“Teamwork is the ability to work together toward a common vision. The ability to direct individual accomplishments toward organizational objectives. It is the fuel that allows common people to attain uncommon results.” —Andrew Carnegie
Anyone who has ever sat through the credits at the end of a movie knows just how many people it takes to bring a project to life. Since the size of your crew is usually determined by the size of your budget, it can sometimes be tricky to find all of the help you need. And if you’re consulting this article for advice, you probably don’t have a studio bankrolling your idea.
When assembling a crew for a low-budget project, it’s important to remember that “team” and the collaboration experience are usually more vital than any one individual and their level of technical know-how. Chances are that your set will be lacking some of the usual bells and whistles of a more expensive production. However, that can sometimes be a more rewarding experience for everyone involved. No doubt, they will be there for the right reasons, i.e. they either believe in you and/or your story.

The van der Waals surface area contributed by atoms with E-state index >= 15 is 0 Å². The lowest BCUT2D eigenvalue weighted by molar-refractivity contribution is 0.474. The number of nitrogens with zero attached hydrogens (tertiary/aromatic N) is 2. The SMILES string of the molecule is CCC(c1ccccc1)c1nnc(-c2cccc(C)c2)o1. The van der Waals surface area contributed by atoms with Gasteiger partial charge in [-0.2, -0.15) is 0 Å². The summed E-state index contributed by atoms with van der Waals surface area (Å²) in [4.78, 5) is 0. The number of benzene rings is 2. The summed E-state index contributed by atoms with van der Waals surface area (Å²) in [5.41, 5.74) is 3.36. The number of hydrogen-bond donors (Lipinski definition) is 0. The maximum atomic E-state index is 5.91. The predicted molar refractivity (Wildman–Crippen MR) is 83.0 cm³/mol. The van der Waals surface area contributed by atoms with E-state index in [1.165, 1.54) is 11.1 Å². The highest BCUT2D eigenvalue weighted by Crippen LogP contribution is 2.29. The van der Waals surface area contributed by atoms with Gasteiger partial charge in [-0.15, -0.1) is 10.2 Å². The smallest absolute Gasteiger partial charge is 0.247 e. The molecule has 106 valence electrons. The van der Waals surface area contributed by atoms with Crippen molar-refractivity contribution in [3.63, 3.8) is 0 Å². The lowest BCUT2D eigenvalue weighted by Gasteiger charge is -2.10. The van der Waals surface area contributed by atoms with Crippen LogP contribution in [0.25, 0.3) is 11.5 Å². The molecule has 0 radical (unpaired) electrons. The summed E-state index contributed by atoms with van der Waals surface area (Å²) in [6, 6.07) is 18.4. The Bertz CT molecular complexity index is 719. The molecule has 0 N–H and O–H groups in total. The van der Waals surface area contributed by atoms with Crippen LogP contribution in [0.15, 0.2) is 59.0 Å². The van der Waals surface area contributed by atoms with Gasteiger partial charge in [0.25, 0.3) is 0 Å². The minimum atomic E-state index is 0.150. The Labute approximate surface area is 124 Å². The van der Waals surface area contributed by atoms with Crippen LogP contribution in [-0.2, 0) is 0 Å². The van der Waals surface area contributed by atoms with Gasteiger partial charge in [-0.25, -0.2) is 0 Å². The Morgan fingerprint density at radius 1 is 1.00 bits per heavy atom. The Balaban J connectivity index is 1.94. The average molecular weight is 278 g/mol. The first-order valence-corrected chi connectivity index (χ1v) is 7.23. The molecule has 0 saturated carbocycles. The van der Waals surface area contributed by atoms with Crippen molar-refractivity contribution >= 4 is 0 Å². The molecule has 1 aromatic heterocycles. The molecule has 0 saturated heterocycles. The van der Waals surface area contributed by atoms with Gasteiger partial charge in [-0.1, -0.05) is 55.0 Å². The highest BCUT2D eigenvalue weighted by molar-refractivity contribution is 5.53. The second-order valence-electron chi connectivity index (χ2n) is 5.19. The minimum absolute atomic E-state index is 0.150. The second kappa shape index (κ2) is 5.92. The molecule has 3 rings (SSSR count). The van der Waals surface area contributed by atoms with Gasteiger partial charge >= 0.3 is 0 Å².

Here’s a few things to keep in mind when hiring your crew and building a kinship on set.
1. One fish? Two fish? Determining the number of individuals you need to hire for your project requires careful study of the script and all of its design and technical elements. Will there be a lot of locations? Special effects? Complex costumes? Elaborate lighting? All of these things come into play when assembling a crew that can work within your budget.
2. Get the word out. There’s lots of ways to spread the word that your production is hiring. ShootingPeople.org, Mandy.com and Craigslist are quick places to start. Film schools can also supply a number of interested and reasonably well-skilled production personnel who may be willing to work for credit.
3. Get to know people. And their work. Resumes. References. Portfolios. Reels. All of these things are necessary when assessing a potential crew member. It's also important to gauge a person's dedication to the job and their attitude toward the production before pulling the trigger. One bad egg spoils the bunch!
4. Engage people. Let them have a voice. If time allows on set, ask people what they think would work in a particular scene. Ask them how the scene looks visually. Ask them about the story, characters, plot, and setting. If people feel like they are contributing to the final product, they’ll want to do all they can to help make it happen.
5. Don’t be too controlling. People hate being bossed around (especially when you’re not paying them). Treat them like humans, and become their equal. You may be “in charge,” but without your crew, you’re nothing. The best directors are only a member of the crew, not an all-knowing presence on the set.
Matthew Perkins is a filmmaker living in New York City. Follow him on Twitter @_MatthewPerkins